True or False: Title IX pertains to ensuring equitable access to resources and programs (such as athletics) with respect to gender.
Reveal the answer
Partially true. Title IX does require equitable access to programs and resources for all students, and is often referred to in the context of athletics....but there's a lot more to it.
Title IX is referred to more commonly in the news today as it relates to schools' obligation to ensure that students attend school is an environment that is free from sexual harassment, sexual violence, and sexual abuse, whether perpetrated by another student or by an adult staff member. Under the law, a school must respond when it receives a complaint or reasonably should know that a student has been the victim of sexual harassment or sexual violence.
New for 2020
New Definition of Sexual Harassment (3 prongs):
- Quid pro quo (by an employee); OR
- Unwelcome conduct determined by a reasonable person to be so severe, pervasive, and denies a person equal access to the institution's educaiton program or activity; OR
- Sexual assault, including dating violence, domestic violence, or stalking.
Informal Resolution Process Available:
- The school district may offer the Complainant the option of exploring informal resolution of the complaint, instead of a formal complaint.
- At the K-12 level, this could look like peer mediation, discussions facilitated by a school administrator and school adjustment counselor, etc.
- Prior to final determination, each party must be provided with a copy of the Investigation Report and an opportunity to respond.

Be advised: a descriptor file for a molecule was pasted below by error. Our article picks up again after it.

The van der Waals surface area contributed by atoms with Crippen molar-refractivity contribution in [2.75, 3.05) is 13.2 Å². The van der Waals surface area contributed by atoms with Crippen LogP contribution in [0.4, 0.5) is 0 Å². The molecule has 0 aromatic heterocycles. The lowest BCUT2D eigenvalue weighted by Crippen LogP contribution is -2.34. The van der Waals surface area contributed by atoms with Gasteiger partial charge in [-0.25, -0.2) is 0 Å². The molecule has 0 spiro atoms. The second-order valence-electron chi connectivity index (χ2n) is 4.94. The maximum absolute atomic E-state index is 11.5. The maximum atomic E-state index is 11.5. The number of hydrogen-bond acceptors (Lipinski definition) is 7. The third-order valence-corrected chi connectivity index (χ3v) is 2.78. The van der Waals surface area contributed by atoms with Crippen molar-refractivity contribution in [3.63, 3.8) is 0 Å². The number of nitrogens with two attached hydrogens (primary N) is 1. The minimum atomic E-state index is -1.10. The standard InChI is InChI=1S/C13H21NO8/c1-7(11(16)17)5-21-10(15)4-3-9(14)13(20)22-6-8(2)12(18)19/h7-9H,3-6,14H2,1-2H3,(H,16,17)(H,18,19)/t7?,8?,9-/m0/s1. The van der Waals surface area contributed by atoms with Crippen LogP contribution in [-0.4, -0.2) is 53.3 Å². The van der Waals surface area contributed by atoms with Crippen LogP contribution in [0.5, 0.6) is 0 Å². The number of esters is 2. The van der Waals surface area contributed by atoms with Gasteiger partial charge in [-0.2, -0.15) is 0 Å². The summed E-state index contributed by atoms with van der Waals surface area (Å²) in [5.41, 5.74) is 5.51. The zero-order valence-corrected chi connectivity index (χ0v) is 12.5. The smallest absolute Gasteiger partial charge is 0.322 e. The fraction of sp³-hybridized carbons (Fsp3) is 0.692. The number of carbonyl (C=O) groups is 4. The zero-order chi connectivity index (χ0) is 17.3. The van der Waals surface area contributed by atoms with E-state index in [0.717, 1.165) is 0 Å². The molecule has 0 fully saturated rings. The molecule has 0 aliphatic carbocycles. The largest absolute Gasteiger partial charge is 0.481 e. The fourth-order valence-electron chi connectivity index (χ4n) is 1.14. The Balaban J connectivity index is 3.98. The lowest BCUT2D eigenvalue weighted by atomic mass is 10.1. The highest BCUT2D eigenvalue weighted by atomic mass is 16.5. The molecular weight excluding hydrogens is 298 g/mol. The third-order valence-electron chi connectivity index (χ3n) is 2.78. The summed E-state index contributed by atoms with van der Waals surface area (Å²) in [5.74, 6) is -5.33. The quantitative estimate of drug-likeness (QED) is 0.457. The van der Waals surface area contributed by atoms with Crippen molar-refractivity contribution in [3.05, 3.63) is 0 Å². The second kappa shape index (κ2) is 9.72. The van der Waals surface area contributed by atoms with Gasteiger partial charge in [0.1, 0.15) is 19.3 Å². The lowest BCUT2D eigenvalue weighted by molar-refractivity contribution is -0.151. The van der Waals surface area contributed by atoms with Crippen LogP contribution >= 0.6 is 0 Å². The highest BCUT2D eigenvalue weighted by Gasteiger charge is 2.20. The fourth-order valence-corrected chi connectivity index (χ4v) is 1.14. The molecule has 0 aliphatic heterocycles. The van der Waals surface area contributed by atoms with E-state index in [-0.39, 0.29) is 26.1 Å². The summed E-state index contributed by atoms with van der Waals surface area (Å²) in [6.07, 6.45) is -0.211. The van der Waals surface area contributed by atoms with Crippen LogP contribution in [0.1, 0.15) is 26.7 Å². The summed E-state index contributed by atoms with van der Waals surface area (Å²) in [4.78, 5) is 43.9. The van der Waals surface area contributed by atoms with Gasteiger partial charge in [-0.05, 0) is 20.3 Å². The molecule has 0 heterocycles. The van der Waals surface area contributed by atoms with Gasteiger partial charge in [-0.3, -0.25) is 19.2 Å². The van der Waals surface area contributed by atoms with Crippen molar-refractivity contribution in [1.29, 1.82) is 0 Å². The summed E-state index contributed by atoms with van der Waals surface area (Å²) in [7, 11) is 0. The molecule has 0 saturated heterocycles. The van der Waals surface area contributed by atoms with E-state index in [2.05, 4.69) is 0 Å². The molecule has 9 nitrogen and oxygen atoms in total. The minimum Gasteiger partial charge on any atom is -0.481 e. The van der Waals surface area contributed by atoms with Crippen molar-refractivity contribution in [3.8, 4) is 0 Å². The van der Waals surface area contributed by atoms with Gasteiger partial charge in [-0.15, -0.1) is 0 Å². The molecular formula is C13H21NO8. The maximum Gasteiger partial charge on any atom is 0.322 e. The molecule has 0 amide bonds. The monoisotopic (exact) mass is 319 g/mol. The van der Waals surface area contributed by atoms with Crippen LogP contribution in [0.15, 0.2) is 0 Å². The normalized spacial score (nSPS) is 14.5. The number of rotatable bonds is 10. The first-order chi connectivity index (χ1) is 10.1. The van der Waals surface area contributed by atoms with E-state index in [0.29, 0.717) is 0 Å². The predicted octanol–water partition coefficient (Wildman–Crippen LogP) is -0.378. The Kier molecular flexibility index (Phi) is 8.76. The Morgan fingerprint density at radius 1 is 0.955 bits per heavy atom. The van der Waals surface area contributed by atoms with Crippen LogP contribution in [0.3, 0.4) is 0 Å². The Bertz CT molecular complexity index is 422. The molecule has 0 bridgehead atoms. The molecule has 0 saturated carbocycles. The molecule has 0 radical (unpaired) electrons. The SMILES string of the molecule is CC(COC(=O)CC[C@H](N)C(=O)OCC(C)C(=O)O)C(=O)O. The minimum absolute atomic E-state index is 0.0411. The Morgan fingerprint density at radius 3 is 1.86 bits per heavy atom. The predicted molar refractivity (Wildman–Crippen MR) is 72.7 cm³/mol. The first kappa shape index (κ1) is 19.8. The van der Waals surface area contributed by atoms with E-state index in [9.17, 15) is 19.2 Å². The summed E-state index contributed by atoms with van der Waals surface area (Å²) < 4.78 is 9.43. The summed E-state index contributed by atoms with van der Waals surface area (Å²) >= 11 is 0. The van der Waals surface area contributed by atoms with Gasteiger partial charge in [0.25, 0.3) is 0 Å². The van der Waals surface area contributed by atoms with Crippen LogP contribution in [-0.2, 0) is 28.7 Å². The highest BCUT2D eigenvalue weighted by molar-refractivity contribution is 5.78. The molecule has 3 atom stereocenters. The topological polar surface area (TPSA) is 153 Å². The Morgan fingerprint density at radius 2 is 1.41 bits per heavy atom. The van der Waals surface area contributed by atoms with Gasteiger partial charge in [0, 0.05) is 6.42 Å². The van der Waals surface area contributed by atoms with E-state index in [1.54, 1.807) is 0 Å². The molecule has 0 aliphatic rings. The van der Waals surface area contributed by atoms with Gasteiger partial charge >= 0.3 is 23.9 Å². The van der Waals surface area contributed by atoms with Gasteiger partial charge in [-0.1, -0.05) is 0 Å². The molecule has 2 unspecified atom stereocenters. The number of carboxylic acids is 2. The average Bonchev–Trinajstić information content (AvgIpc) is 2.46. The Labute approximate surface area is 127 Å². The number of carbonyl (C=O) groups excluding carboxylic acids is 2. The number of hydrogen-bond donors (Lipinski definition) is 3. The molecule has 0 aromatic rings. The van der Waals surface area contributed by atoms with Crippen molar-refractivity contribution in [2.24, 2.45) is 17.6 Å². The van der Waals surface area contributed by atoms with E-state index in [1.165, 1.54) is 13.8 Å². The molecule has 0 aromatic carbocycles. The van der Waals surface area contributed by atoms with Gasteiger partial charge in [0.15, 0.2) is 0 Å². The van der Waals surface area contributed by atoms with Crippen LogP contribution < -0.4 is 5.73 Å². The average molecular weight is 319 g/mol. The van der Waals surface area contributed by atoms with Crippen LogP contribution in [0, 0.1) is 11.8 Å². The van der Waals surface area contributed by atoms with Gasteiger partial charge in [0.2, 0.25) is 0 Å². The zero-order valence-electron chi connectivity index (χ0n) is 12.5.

- In responding, each party may submit additional evidence for consideration including questions to be asked of witnesses
As a staff member:
- You must report any knowledge or suspicion of sexual harassment, sexual violence, or sexual abuse to your supervisor or the district's Title IX Coordinator.
- You must remember that no relationship between an adult staff member and a student is private -- the student's parent and the school as an institution are also part of that relationship. The adult staff member is always an authority figure who is responsible for creating clear authoritative boundaries.
- You must maintain appropriate professional boundaries with students at all times. Though this may seem apparent, please consider the following:
- Sexual harassment by school employees can include unwelcome sexual advances; requests for sexual favors; and other verbal, nonverbal, or physical conduct of a sexual nature, including by not limited to sexual activity.
- Title IX's prohibition against sexual harassment generally does not extend to legitimate nonsexual touching or other nonsexual conduct. But in some circumstances, nonsexual conduct may take on sexual connotations and rise to the level of sexual harassment. For example, a teacher or coach repeatedly hugging and putting his or her arms around students under inappropriate circumstances could create a hostile environment.
Schools are under a great deal of scrutiny with respect to the above issues. Our responsibility to protect students from harm is fundamental. If you have any questions about Title IX, please contact the principal or the Head of School.